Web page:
Russell Coburn


For me, as I create pottery, I access three major components. First you learn the craft. You learn the materials, clay, the feel and limits; glazes, their formulation and components, and the firing. Once you have a certain mastery of the full craft, including some of the science behind it, you can move forward.
Secondly, you have the knowledge and study of historic and prehistoric pots which goes back 20,000 years. This is a never-ending absorption and fascination of pots of the past. Third is the one creative force, the energy that comes through you but is not you. That un-manifest energy, the source of life and creation. If you can integrate those three aspects, you can then use that for your own human creative expression; and create your own body of work that will have meaning and beauty. 
Each pot is a specific creation. It starts as a thought, an intention. Then you begin to manifest that intention, but you do so in a “loose creativity.” That means you are flowing with the river. It’s not a non-thought process because you have to have the thought first: a plate, a mug, a Ming shaped bowl, a rimmed bowl, an un-rimmed bowl…. You have to begin with the thought of form.
You sketch the pots mentally in a sense, and allow them to form because you sketch. But you know what you are sketching. You know what you want, you have a desire for it, so you have intention. This intention and the thought precede the doing, and the doing is done within a loose framework of creativity.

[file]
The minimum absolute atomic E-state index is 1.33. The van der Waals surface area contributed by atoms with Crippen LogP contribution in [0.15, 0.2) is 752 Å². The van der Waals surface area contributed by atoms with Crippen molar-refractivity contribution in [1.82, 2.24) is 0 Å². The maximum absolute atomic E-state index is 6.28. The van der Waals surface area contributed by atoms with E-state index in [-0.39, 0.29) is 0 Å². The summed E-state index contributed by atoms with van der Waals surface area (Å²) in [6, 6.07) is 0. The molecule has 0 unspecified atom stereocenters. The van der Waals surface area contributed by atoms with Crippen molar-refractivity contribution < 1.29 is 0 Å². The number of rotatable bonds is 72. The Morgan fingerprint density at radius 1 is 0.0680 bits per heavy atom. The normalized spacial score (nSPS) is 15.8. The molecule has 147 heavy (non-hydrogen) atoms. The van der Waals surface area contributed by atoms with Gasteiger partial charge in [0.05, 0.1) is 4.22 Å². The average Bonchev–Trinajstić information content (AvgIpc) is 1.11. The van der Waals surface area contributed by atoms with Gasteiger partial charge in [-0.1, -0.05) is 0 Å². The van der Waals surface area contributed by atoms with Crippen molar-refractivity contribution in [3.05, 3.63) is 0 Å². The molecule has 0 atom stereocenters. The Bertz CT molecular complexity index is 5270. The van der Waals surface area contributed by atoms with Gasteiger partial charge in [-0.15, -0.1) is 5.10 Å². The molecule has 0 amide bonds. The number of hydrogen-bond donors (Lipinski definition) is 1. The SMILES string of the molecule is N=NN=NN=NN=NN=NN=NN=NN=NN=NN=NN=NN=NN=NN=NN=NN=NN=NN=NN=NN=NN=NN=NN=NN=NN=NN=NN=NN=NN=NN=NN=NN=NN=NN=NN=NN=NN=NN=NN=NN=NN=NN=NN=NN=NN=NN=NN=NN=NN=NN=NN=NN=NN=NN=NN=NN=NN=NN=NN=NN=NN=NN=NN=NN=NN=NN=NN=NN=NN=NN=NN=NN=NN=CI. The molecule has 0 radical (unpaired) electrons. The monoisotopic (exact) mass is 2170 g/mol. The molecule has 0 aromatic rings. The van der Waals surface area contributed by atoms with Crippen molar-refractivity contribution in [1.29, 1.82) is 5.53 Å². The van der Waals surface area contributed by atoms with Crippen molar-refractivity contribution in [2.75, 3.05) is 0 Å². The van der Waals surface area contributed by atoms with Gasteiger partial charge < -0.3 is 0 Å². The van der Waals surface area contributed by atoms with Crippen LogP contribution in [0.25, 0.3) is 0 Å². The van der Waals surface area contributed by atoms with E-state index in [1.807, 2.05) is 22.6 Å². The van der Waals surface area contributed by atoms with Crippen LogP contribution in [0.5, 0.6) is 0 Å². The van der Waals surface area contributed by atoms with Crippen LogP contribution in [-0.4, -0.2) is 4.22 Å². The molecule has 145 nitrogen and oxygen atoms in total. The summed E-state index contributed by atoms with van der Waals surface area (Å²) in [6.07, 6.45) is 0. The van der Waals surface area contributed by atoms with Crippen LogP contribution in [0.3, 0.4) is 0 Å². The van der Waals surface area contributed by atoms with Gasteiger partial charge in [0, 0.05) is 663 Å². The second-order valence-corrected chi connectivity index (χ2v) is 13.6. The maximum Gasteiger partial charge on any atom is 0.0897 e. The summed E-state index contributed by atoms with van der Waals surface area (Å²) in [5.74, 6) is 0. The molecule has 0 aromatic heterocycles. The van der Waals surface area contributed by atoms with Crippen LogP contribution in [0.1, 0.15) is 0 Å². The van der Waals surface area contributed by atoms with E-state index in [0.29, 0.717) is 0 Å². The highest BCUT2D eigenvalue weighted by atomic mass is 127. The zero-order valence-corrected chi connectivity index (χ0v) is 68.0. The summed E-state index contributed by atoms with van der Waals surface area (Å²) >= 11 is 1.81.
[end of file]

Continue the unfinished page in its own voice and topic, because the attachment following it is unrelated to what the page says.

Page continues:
It’s rare for me to sit down and make more than 8 or 10 of a similar object. If I am still attracted to that idea, the form or shape, then I can recapture it. If I’m done with it, out of the flow of true desire, then no amount of effort can create that feeling of flow again. I’m just trying to duplicate then, which is never satisfying to me, and if it’s not satisfying to me, it will not be powerful. And if it’s not powerful, the viewer will know that. 
I hope that in my life I will continue to be able to take these materials; these most mundane and abundant materials of this earth, and through the process of creation, be able to make rare and precious objects that will add to the ceramic traditions and be valued by many. I hope I’ll never stop being a student. never stop learning, never stop getting deeper and better expressing through the clay, the glazes, the Self